Wendy McMurdo is a British artist from Edinburgh, Scotland specialized in photography and digital media. In her work “Doppelgängers”, McMurdo creates photographs of children who seem alienated from their environment by the use of multiple images of the same sitter. She explains the idea of Doppelgängers in an interview with Sheila Lawson (April/May 1995):
“Freud’s text on the uncanny, written in 1919, is useful here. He attempts to describe the uncanny, defining it as arising from a number of fears or anxieties. In the case of these images, there are perhaps three major fears which result in a feeling of the uncanny. First, he states that the uncanny is aroused when we have ‘Doubts as to whether an apparently inanimate being is really alive’ (an anxiety as to the relationship between animism and mechanism — fear of the automaton); second, we fear the loss of sight (implied when we fear that only one of the real sitters is present, hence the rest must be sightless); and thirdly, we harbour a fear of what Freud describes as one of the most prominent themes of uncanniness, that is the idea of the double or Doppelgänger”. __ Wendy McMurdo
Gilda Williams explains the meaning of a Doppelgänger: “A Doppelgänger is a mythical monster of German folklore who randomly chooses an innocent person and pursues them in their shadows, observing their habits, appearances, expressions and idiosyncrasies. As time passes the Doppelgängerstarts to look like his selected victim, behave like them, and eventually becomes and even replaces that person, without anyone noticing. The word itself is made of two, derived from the German doppel (double) + ganger (a modification of gehen, ‘to go’)”. – Gilda Williams – Identity Twins, The work of Wendy McMurdo.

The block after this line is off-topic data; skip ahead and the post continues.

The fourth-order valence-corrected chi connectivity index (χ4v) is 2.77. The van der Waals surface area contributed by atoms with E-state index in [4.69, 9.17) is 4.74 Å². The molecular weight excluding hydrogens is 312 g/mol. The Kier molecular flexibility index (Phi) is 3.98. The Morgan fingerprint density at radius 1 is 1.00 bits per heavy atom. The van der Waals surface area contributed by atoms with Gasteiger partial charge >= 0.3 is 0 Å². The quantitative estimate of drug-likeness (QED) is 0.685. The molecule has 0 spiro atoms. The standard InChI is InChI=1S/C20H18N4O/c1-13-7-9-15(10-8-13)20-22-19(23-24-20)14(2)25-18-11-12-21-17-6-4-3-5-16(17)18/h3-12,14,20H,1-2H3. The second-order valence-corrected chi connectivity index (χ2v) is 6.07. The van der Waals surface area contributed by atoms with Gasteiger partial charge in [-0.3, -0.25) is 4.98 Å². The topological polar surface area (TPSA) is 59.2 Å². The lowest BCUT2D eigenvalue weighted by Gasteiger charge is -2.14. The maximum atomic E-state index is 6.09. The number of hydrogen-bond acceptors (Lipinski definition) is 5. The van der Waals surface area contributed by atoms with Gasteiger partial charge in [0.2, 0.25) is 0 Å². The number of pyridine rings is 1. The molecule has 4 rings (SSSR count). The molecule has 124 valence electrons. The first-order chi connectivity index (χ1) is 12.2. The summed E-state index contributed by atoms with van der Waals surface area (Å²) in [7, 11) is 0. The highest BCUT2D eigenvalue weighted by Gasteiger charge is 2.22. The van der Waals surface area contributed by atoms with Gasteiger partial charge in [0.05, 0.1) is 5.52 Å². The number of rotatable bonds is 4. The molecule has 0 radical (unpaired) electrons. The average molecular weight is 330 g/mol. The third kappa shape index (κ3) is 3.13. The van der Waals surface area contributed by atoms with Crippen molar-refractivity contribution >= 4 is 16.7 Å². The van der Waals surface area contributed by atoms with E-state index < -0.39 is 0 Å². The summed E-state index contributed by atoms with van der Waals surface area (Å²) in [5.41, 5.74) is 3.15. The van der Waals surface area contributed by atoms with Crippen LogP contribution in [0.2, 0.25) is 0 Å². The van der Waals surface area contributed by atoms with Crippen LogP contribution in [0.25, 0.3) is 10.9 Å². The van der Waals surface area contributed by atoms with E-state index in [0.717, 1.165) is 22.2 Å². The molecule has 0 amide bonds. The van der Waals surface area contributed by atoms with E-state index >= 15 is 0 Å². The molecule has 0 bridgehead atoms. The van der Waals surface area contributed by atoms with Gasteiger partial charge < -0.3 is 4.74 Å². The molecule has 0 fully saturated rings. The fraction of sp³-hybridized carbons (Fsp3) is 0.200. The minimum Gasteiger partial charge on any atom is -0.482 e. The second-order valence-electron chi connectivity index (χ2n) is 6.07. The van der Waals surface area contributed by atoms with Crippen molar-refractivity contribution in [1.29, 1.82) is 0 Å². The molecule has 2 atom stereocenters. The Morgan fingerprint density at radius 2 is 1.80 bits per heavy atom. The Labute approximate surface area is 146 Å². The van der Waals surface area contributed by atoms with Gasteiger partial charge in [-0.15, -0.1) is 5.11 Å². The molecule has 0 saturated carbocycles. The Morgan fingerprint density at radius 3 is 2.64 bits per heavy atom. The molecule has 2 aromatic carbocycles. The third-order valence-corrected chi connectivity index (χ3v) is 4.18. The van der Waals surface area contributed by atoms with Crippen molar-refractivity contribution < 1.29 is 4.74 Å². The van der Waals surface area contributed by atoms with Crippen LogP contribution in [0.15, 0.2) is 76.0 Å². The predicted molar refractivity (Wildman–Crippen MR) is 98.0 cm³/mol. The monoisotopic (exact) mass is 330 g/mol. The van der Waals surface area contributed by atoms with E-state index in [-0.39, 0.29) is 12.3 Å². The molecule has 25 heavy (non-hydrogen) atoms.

I have been comparing my photographs of my assignment to these photographs of Wendy McMurdo especially the one tutor Jayne referred to as a promotional shot for IKEA see below:
My work sometimes ends up superficially commercial although I do not intend for it to be so because of the excessive garishness. McMurdo’s work is more concerned about the space that surrounds her figure not the figure itself. The gaze of her subject’s are never met which adds mystery to her work and the theatrical lighting used adds extra impact to her photographs.
Bibliography / References:
Lawson, S. (April/May 1995). Dopplegangers [online]. Wendy McMurdo. Available from: http://wendymcmurdo.com/text/dopplegangers/ [Accessed 3 September, 2017].
Williams, G. Identity Twins, The work of Wendy McMurdo [online]. Available from: http://wendymcmurdo.com/mothership/wp-content/uploads/2015/06/7aa.Wendy-McMurdo-Salamanca-monograph-essay.pdf [Accessed 3 September, 2017].